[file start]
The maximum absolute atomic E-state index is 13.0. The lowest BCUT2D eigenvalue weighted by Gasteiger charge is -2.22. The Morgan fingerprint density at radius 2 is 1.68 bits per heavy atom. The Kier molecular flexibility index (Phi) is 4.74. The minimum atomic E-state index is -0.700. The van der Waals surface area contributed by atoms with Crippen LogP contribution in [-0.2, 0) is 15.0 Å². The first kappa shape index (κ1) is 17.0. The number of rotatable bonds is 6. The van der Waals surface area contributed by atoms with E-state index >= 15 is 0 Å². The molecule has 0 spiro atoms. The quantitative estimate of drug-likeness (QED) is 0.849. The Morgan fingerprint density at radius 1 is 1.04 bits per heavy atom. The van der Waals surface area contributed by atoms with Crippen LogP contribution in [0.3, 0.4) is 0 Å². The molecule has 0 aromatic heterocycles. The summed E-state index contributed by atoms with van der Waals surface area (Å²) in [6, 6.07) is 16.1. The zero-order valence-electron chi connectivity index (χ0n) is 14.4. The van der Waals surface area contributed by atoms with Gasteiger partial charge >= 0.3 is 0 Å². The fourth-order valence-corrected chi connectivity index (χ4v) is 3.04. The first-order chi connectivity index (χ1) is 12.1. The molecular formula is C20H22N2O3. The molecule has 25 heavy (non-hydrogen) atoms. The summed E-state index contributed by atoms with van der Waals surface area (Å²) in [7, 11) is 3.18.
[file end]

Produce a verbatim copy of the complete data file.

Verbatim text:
The maximum absolute atomic E-state index is 13.0. The lowest BCUT2D eigenvalue weighted by Gasteiger charge is -2.22. The Morgan fingerprint density at radius 2 is 1.68 bits per heavy atom. The Kier molecular flexibility index (Phi) is 4.74. The minimum atomic E-state index is -0.700. The van der Waals surface area contributed by atoms with Crippen LogP contribution in [-0.2, 0) is 15.0 Å². The first kappa shape index (κ1) is 17.0. The number of rotatable bonds is 6. The van der Waals surface area contributed by atoms with E-state index >= 15 is 0 Å². The molecule has 0 spiro atoms. The quantitative estimate of drug-likeness (QED) is 0.849. The Morgan fingerprint density at radius 1 is 1.04 bits per heavy atom. The van der Waals surface area contributed by atoms with Crippen LogP contribution in [0.3, 0.4) is 0 Å². The molecule has 0 aromatic heterocycles. The summed E-state index contributed by atoms with van der Waals surface area (Å²) in [6, 6.07) is 16.1. The zero-order valence-electron chi connectivity index (χ0n) is 14.4. The van der Waals surface area contributed by atoms with Gasteiger partial charge >= 0.3 is 0 Å². The fourth-order valence-corrected chi connectivity index (χ4v) is 3.04. The first-order chi connectivity index (χ1) is 12.1. The molecular formula is C20H22N2O3. The molecule has 25 heavy (non-hydrogen) atoms. The summed E-state index contributed by atoms with van der Waals surface area (Å²) in [7, 11) is 3.18.